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The Dava Way lies within the ancient Celtic province of Morayshire. Morayshire is a hidden gem on the southern shore of the magnificent Moray Firth.
To the west is Nairnshire and Inverness, to the South is Strathspey and the Cairngorm Mountains, to the East lies Banffshire. For years Morayshire has been overshadowed by its larger neighbours, yet this small area contains miles of glorious beaches, surfing, cliffs, fertile farmland, wild moorland, birdwatching, fishing villages, Scotland's greatest concentration of fine distilleries, historic Castles, etc. It also has its own microclimate and is one of the sunniest and driest places in Scotland. For high mountains - explore the Highlands. For a gentler family holiday with lots of outdoor variety and Scottish history visit Morayshire.
That depends on the challenge and variety you are looking for, but it is fairly easy to build the Dava Way into a great Scottish walking experience. I have walked in most regions of the UK and in many countries across Europe. There is a gentleness and variety of experience in Morayshire that still surprises me. Combine the crossing of Dava Moor with an exploration of the Moray Coast and a return along Speyside for a wonderfully varied holiday with more than enough attractions for a rainy day.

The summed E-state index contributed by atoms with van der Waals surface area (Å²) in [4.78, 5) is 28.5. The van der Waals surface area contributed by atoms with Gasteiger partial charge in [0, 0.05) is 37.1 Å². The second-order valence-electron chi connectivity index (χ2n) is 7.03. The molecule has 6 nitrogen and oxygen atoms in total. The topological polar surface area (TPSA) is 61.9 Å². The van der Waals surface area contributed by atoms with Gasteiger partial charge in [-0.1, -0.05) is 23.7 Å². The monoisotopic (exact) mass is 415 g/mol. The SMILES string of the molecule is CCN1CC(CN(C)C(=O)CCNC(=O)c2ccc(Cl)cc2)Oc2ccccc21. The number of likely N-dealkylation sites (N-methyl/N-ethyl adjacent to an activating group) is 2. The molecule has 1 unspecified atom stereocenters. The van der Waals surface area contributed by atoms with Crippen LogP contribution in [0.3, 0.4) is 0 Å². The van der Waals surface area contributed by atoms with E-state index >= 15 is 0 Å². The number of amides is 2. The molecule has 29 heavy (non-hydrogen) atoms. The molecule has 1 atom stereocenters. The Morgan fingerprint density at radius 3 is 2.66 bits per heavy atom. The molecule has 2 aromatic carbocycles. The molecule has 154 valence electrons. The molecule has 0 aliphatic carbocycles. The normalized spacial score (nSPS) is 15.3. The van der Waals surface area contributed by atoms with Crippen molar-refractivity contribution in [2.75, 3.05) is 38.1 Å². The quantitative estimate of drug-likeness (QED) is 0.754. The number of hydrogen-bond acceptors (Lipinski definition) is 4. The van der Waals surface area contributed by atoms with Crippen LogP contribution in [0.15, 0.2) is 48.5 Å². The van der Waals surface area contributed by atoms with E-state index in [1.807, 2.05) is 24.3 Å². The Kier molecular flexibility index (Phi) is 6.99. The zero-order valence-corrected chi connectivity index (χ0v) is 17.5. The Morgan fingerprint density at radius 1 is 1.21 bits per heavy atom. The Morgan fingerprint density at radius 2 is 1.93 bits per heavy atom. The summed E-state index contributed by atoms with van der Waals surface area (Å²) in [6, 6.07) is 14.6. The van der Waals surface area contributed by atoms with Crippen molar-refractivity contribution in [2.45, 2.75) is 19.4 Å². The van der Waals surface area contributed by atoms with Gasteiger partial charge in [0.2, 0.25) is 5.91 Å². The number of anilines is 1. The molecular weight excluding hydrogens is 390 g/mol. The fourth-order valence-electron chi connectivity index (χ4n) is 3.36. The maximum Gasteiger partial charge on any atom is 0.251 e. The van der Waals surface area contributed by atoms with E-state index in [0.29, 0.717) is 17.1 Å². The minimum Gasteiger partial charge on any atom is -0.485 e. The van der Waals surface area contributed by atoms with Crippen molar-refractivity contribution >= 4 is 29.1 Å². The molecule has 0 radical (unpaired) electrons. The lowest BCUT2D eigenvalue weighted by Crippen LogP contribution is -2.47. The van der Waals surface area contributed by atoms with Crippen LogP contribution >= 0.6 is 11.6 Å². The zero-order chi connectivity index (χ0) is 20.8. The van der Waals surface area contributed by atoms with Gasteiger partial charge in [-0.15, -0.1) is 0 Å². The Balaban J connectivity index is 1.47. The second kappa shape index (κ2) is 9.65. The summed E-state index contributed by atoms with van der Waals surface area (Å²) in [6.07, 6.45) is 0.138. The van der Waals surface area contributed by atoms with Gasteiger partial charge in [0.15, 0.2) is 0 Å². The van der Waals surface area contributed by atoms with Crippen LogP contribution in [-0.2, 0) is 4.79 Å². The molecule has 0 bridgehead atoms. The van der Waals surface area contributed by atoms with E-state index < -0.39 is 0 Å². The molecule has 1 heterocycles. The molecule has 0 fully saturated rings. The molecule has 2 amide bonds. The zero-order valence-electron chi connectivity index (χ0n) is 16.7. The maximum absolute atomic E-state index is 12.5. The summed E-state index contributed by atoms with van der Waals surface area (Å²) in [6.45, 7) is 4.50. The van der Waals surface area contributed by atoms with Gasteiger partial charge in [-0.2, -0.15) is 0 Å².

Most people prefer lightweight boots for the ankle support and cushioning, but others choose running shoes or trainers! It's down to personal choice
The highest point on the trail as it passes over Dava Moor is 320 metres (1050 feet) above sea level.
The easiest way is to start at Grantown and finish by the sea, an overall descent of 236 metres (775 feet) - but the choice is yours.
I choose fine weather, but I do live locally! Morayshire is blessd with a generally dry sunny climate without the midge menace of the West. I have ski toured across Dava Moor in winter, having been caught in a blizzard, and thought I might die! Expect fine weather, but respect the moors, and if you are unlucky enough to catch the worst weather - turn back and 'phone a taxi. There is always tomorrow.
Probably not, but I think it is one of the best off road rides. Unlike other routes I could mention it doesn't send you on endless detours up and down hillsides. Ok, there are two short sections, one at Dava and the other near Grantown where you use the road, but these are no more than ¾ mile in total.
I use a hybrid bike with front suspension and obviously a mountain bike would be fine. The track is too rough for a road bike and heavy panniers. I have taken panniers but they did tend to bounce off on some of the faster, rough sections.
Not really, the trail goes through active farmland and gates are needed (and have to be shut!) to keep the livestock in. Just relax, this isn't a speed trial, enjoy the scenery, the lack of any steep hills, and remember that Simon Pride (on the official opening race) almost certainly ran it faster than you will cycle it!
The route was planned as a walking route which could be used by off road cyclists. The surface is firm enough to cope with occasional horses at present. Any horses should follow the cyclist diversions. Contact the Moray Equestrian Access Group for more advice. They describe it was lovely ride with some fatastic views, allow about 6 hours. Camping and grazing at Grantown-on-Spey can be arranged when riding out from Forres.